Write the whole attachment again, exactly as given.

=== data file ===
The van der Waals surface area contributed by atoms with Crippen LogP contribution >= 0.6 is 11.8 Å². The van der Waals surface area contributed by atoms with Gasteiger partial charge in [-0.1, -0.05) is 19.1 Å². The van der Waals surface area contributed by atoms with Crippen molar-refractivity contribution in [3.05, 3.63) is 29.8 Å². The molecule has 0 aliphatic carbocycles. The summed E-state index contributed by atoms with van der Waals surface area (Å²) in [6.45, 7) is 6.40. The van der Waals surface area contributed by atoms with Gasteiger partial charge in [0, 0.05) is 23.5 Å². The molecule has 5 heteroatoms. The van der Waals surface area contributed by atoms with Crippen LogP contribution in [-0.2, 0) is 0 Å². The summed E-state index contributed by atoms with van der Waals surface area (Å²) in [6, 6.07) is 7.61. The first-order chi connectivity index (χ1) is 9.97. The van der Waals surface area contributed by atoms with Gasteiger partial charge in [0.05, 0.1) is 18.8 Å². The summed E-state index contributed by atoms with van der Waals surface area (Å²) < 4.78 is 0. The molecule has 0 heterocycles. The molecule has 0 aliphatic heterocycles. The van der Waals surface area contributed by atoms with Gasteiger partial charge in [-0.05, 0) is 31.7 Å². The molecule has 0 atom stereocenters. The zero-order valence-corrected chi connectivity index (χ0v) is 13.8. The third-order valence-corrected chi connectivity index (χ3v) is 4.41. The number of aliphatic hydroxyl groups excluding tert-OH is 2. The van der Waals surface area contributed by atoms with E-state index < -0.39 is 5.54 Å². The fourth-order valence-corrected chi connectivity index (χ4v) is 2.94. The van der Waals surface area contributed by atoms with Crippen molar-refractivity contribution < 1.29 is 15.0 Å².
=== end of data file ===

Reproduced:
The van der Waals surface area contributed by atoms with Crippen LogP contribution >= 0.6 is 11.8 Å². The van der Waals surface area contributed by atoms with Gasteiger partial charge in [-0.1, -0.05) is 19.1 Å². The van der Waals surface area contributed by atoms with Crippen molar-refractivity contribution in [3.05, 3.63) is 29.8 Å². The molecule has 0 aliphatic carbocycles. The summed E-state index contributed by atoms with van der Waals surface area (Å²) in [6.45, 7) is 6.40. The van der Waals surface area contributed by atoms with Gasteiger partial charge in [0, 0.05) is 23.5 Å². The molecule has 5 heteroatoms. The van der Waals surface area contributed by atoms with Crippen LogP contribution in [-0.2, 0) is 0 Å². The summed E-state index contributed by atoms with van der Waals surface area (Å²) in [6, 6.07) is 7.61. The first-order chi connectivity index (χ1) is 9.97. The van der Waals surface area contributed by atoms with Gasteiger partial charge in [0.05, 0.1) is 18.8 Å². The summed E-state index contributed by atoms with van der Waals surface area (Å²) < 4.78 is 0. The molecule has 0 heterocycles. The molecule has 0 aliphatic heterocycles. The van der Waals surface area contributed by atoms with Gasteiger partial charge in [-0.05, 0) is 31.7 Å². The molecule has 0 atom stereocenters. The zero-order valence-corrected chi connectivity index (χ0v) is 13.8. The third-order valence-corrected chi connectivity index (χ3v) is 4.41. The number of aliphatic hydroxyl groups excluding tert-OH is 2. The van der Waals surface area contributed by atoms with E-state index < -0.39 is 5.54 Å². The fourth-order valence-corrected chi connectivity index (χ4v) is 2.94. The van der Waals surface area contributed by atoms with Crippen molar-refractivity contribution < 1.29 is 15.0 Å².